Posts Tagged ‘Morrison & Foerster’

SEC Investigations and Enforcement Related to Financial Reporting and Accounting

Posted by Noam Noked, co-editor, HLS Forum on Corporate Governance and Financial Regulation, on Sunday February 16, 2014 at 9:00 am
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Editor’s Note: The following post comes to us from Randall J. Fons, partner and co-chair of the Securities Litigation, Enforcement, and White-Collar Defense Group and the global FCPA and Anti-Corruption Task Force at Morrison & Foerster LLP, and is based on a Morrison & Foerster publication by Mr. Fons.

“One of our goals is to see that the SEC’s enforcement program is—and is perceived to be—everywhere, pursuing all types of violations of our federal securities laws, big and small.”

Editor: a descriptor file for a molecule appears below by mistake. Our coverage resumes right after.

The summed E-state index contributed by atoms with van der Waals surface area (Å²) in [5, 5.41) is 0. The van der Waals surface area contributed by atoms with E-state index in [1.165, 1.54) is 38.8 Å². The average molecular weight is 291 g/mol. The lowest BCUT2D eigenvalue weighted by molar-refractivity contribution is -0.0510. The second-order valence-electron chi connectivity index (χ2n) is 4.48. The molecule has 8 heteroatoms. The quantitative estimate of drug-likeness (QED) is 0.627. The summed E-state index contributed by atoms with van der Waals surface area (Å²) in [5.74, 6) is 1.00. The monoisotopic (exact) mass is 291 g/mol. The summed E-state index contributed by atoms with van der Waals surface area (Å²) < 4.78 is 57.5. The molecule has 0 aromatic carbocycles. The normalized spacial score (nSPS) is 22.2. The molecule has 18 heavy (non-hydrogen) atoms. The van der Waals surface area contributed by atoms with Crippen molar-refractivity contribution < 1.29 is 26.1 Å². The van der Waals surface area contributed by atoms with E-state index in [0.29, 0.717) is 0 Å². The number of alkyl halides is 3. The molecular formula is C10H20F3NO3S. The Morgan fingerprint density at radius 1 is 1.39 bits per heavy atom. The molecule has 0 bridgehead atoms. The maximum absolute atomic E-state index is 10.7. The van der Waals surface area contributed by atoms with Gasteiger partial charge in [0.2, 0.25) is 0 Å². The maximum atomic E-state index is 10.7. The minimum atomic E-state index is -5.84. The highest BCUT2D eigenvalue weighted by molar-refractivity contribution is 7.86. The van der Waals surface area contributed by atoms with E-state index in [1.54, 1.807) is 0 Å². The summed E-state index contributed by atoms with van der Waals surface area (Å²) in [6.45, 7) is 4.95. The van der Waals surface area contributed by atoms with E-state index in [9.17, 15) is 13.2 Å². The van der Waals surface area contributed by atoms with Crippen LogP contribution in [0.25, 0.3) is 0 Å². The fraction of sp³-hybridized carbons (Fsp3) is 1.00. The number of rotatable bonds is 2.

— Mary Jo White, Chair of the SEC, October 9, 2013

“In the end, our view is that we will not know whether there has been an overall reduction in accounting fraud until we devote the resources to find out, which is what we are doing.”
— Andrew Ceresney, Co-Director of the SEC Division of Enforcement, September 19, 2013

“The SEC is ‘Bringin’ Sexy Back’ to Accounting Investigations”
New York Times, June 3, 2013

Much has changed since the collapse of Enron in 2001 and the ensuing avalanche of financial fraud cases brought by the SEC. For example, Sarbanes-Oxley raised auditing standards, imposed certification requirements on public company officers and required enhanced internal controls for public companies. The Public Company Accounting Oversight Board (PCAOB) was formed “to oversee the audits of public companies in order to protect the interests of investors and further the public interest in the preparation of informative, accurate and independent audit
reports.” [1] In pursuit of that goal, the PCAOB has conducted hundreds of audit firm inspections, adopted numerous auditing standards and brought dozens of enforcement actions against auditors for violating PCAOB rules and auditing standards.